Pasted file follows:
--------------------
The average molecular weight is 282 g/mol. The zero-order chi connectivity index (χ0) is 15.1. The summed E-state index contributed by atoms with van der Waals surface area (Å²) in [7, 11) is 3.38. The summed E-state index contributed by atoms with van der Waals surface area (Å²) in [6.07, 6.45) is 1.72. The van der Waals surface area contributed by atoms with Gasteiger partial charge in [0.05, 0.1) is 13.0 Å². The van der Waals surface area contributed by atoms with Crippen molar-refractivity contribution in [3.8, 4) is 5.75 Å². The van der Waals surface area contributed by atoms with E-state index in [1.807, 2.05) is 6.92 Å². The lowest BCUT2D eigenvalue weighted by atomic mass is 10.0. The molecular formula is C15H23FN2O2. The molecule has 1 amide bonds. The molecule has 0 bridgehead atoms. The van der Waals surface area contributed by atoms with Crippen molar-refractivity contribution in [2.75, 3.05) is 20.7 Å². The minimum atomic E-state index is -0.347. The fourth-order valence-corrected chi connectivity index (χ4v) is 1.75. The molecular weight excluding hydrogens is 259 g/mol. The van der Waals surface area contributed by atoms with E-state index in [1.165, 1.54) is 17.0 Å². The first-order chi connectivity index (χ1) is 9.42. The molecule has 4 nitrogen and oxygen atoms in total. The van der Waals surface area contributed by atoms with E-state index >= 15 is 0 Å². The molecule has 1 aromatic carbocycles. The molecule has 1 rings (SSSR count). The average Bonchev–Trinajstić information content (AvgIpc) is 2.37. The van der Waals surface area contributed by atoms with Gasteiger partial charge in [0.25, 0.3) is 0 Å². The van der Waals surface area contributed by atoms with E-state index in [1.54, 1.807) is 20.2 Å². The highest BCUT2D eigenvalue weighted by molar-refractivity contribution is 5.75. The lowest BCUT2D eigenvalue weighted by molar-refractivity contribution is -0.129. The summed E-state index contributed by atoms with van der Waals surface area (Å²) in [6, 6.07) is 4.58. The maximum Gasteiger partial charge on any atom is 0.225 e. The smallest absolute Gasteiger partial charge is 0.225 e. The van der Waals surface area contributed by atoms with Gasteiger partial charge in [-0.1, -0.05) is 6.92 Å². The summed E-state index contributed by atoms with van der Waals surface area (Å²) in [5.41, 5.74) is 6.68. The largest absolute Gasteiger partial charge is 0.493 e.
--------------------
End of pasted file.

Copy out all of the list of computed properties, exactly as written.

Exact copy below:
The average molecular weight is 282 g/mol. The zero-order chi connectivity index (χ0) is 15.1. The summed E-state index contributed by atoms with van der Waals surface area (Å²) in [7, 11) is 3.38. The summed E-state index contributed by atoms with van der Waals surface area (Å²) in [6.07, 6.45) is 1.72. The van der Waals surface area contributed by atoms with Gasteiger partial charge in [0.05, 0.1) is 13.0 Å². The van der Waals surface area contributed by atoms with Crippen molar-refractivity contribution in [3.8, 4) is 5.75 Å². The van der Waals surface area contributed by atoms with E-state index in [1.807, 2.05) is 6.92 Å². The lowest BCUT2D eigenvalue weighted by atomic mass is 10.0. The molecular formula is C15H23FN2O2. The molecule has 1 amide bonds. The molecule has 0 bridgehead atoms. The van der Waals surface area contributed by atoms with Crippen molar-refractivity contribution in [2.75, 3.05) is 20.7 Å². The minimum atomic E-state index is -0.347. The fourth-order valence-corrected chi connectivity index (χ4v) is 1.75. The molecular weight excluding hydrogens is 259 g/mol. The van der Waals surface area contributed by atoms with E-state index in [1.165, 1.54) is 17.0 Å². The first-order chi connectivity index (χ1) is 9.42. The molecule has 4 nitrogen and oxygen atoms in total. The van der Waals surface area contributed by atoms with E-state index >= 15 is 0 Å². The molecule has 1 aromatic carbocycles. The molecule has 1 rings (SSSR count). The average Bonchev–Trinajstić information content (AvgIpc) is 2.37. The van der Waals surface area contributed by atoms with Gasteiger partial charge in [0.25, 0.3) is 0 Å². The van der Waals surface area contributed by atoms with E-state index in [1.54, 1.807) is 20.2 Å². The highest BCUT2D eigenvalue weighted by molar-refractivity contribution is 5.75. The lowest BCUT2D eigenvalue weighted by molar-refractivity contribution is -0.129. The summed E-state index contributed by atoms with van der Waals surface area (Å²) in [6, 6.07) is 4.58. The maximum Gasteiger partial charge on any atom is 0.225 e. The smallest absolute Gasteiger partial charge is 0.225 e. The van der Waals surface area contributed by atoms with Gasteiger partial charge in [-0.1, -0.05) is 6.92 Å². The summed E-state index contributed by atoms with van der Waals surface area (Å²) in [5.41, 5.74) is 6.68. The largest absolute Gasteiger partial charge is 0.493 e.